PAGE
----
So, I want to start off with a couple of things: First, congrats to the Kentucky Wildcats! They are (if you can believe it) 5-1! Crazy! So, they’ve earned you a football freebie! Keep watch for it tomorrow! Second, I’m still very new to this whole blog-o-sphere, and trying to find the right formula for my entries. I’d love your comments and input about each entry and also would really appreciate knowing what it is that would be most helpful for me to blog about. I don’t want to waste your time with useless posts, so chime in and tell me what you need/want! If you don’t want to post on the entry itself, you can always email me at firstname.lastname@example.org with your comments and suggestions!
All right, so for this entry, I thought I’d give you some fun ideas for whole-class review games. I used these with my middle school math classes, but you could easily work them into other content/levels. I, myself, am a grossly competitive person (which you may or may not have picked up on since the start of football season…). I found that in general, my students were competitive as well, and I devised ways to use that to everyone’s advantage. Handing out review worksheets and having kids just go through problem after problem was super boring – for them and for me. They never wanted to do it, and so it was like pulling teeth to keep them on task and quiet. So I created – or in some cases, “stole” – review games to play in class. I know lots of teachers like the electronica review – class Jeopardy, etc. But I didn’t have the time to create that for my classes. So instead, I used the quick & dirty review games – good old fashioned racing fun. Here are 3 versions of race review that I used frequently in my class (and with great success – my kids would beg to play and light up whenever I announced that it was review day).
1) Board races. This was not something I came up with. This is a review game that my own teachers used and I loved as a student, so it was natural that I’d implement it in my classroom. Here’s how I played it (although I’ll give some ideas for adaptation). I split the class into groups. Depending on the class size, it might be 2-3 groups or it might be as high as 4-5 groups. Of course, they got to choose a team name (limited decision time: 15 seconds). Then, I wrote the group names on the board so I could keep score. I already had a pre-planned list of review problems – this is important, because you don’t want to waste time trying to come up with things for them to do. Now it’s time to start the game. One person from each group (students MUST rotate turns and EVERY student MUST take a turn at the board…this will be difficult for some of your introverts, but if you build a safe and supportive classroom culture, they’ll do fine) comes up to the board and gets a marker/chalk/whatever you’re using. Then, you give them the problem and “go!” The first student to answer the problem a) correctly and b) legibly wins a point for his/her team. You can make your own rules about if they have to show their work, or any other criteria. At the end of the period, the team with the highest score wins. I always said that their score was extra credit points on the quiz or test. Any given winning team would usually only earn about 5 points, so that worked out pretty good. You could also just set a flat point rate (winners get an extra 2% on the test grade, etc.) or you could do some other reward – I hear candy is a pretty big hit, although I shied away from giving out any sort of food in my own classroom. Of course, any cheating voids the point for the team – no help from the team mates – every student must do his/her own work at the board. Another variation of this is to have textbooks up at the board and have students do the problems from there. This way, you don’t have kids who start working the problem in their heads before you’re done reading it. If you just wait for everyone to get ready and then call out “#18!” it might make it a little more even of a playing field, depending on your population.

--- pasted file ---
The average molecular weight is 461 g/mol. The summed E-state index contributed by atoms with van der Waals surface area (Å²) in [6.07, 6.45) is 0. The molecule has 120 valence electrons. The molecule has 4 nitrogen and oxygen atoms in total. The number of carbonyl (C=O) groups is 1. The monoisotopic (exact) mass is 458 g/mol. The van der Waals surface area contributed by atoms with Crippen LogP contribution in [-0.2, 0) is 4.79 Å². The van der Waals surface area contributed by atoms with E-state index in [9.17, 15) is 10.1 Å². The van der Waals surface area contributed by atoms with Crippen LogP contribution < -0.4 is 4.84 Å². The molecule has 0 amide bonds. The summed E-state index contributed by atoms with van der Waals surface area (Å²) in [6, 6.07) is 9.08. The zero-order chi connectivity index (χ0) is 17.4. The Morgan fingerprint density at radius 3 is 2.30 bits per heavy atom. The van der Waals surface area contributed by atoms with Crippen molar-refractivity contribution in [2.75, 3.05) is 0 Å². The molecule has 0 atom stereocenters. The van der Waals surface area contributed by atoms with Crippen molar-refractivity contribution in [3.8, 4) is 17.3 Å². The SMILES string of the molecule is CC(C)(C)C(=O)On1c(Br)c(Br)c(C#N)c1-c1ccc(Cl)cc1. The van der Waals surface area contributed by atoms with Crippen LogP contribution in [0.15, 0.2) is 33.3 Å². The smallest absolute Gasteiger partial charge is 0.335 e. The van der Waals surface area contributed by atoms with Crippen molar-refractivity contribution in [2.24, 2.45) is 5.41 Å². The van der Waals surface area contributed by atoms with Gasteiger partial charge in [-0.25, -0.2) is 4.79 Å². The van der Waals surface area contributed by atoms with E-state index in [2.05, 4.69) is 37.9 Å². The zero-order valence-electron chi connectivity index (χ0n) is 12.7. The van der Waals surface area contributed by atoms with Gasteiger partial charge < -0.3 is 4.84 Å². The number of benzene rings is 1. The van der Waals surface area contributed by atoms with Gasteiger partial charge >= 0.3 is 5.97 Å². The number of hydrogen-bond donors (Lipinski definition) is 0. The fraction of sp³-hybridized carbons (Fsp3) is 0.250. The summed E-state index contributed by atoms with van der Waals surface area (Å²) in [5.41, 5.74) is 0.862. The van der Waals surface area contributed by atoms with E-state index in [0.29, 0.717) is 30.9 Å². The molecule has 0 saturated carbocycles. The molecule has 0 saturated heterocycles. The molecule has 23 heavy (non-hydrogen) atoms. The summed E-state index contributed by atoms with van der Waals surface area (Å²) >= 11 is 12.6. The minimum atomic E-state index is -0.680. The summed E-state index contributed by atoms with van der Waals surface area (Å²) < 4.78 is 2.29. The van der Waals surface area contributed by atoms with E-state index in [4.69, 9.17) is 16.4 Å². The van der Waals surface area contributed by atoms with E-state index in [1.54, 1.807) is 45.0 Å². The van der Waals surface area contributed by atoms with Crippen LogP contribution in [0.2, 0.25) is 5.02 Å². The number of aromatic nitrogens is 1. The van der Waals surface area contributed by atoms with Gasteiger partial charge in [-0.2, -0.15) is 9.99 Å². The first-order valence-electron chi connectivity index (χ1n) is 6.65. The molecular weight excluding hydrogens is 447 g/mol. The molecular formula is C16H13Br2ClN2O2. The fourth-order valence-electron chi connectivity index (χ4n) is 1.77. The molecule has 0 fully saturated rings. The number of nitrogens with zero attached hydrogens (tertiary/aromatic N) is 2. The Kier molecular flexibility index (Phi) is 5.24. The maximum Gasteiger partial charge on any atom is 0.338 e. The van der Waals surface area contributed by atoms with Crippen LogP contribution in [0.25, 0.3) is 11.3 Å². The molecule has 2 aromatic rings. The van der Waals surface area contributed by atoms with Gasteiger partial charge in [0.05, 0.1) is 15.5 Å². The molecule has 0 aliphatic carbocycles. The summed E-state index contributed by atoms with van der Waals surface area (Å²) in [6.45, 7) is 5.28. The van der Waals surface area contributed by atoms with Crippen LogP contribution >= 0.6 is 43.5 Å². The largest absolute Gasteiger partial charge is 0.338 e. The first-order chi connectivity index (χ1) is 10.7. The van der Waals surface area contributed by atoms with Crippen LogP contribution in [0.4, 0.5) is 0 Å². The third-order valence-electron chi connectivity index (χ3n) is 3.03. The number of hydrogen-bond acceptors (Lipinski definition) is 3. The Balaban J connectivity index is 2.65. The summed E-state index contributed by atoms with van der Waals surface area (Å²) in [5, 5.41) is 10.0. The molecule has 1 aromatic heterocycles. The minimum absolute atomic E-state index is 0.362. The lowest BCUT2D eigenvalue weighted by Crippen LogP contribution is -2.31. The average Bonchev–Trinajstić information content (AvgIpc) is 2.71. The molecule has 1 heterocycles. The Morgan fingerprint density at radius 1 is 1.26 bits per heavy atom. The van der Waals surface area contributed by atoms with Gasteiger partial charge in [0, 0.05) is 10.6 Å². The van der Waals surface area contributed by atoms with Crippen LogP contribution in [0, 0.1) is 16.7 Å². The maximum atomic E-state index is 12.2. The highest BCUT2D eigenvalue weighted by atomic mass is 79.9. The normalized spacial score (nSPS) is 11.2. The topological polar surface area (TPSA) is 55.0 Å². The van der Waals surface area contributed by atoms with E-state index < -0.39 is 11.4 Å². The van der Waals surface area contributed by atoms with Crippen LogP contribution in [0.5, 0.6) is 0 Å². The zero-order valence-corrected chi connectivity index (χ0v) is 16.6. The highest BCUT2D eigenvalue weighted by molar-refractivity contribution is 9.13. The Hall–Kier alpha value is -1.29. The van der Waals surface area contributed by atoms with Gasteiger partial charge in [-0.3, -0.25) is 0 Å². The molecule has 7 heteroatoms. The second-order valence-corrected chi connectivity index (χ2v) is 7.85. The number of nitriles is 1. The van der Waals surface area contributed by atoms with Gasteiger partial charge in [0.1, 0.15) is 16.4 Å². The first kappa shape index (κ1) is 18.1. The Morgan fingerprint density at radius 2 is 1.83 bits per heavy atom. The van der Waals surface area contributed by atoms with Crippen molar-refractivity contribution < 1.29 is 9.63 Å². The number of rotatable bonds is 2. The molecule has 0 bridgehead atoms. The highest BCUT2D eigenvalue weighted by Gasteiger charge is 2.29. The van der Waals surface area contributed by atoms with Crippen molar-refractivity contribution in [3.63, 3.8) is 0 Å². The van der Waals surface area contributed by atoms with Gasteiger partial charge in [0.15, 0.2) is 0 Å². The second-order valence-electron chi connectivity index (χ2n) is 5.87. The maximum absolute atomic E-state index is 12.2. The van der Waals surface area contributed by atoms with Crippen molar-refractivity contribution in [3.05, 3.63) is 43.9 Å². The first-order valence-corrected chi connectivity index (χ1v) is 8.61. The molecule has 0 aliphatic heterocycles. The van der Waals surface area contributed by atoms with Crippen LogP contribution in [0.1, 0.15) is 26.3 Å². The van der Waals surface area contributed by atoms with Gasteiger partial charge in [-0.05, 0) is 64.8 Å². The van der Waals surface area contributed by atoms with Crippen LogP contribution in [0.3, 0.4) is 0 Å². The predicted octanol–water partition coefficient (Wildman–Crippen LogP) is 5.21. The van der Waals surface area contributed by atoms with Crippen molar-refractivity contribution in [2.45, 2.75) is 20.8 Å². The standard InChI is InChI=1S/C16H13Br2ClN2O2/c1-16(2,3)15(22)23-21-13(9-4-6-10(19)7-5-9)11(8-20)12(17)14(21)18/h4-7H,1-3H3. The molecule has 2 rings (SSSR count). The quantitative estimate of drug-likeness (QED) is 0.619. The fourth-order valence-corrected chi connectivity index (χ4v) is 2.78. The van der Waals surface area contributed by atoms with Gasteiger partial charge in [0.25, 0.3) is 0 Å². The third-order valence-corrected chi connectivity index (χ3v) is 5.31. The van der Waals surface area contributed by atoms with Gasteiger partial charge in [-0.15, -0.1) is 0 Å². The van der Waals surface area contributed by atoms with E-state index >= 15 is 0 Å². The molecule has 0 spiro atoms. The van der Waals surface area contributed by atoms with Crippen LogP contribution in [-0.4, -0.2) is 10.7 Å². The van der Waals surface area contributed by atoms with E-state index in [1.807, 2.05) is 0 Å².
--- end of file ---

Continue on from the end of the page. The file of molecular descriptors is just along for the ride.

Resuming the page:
Pros: high-energy, high engagement; low-prep; can last as long or short as you want.
Cons: only one student working at a time from any given group; it can get really noisy, even with the best instructions; it can get over-competitive, depending on your population.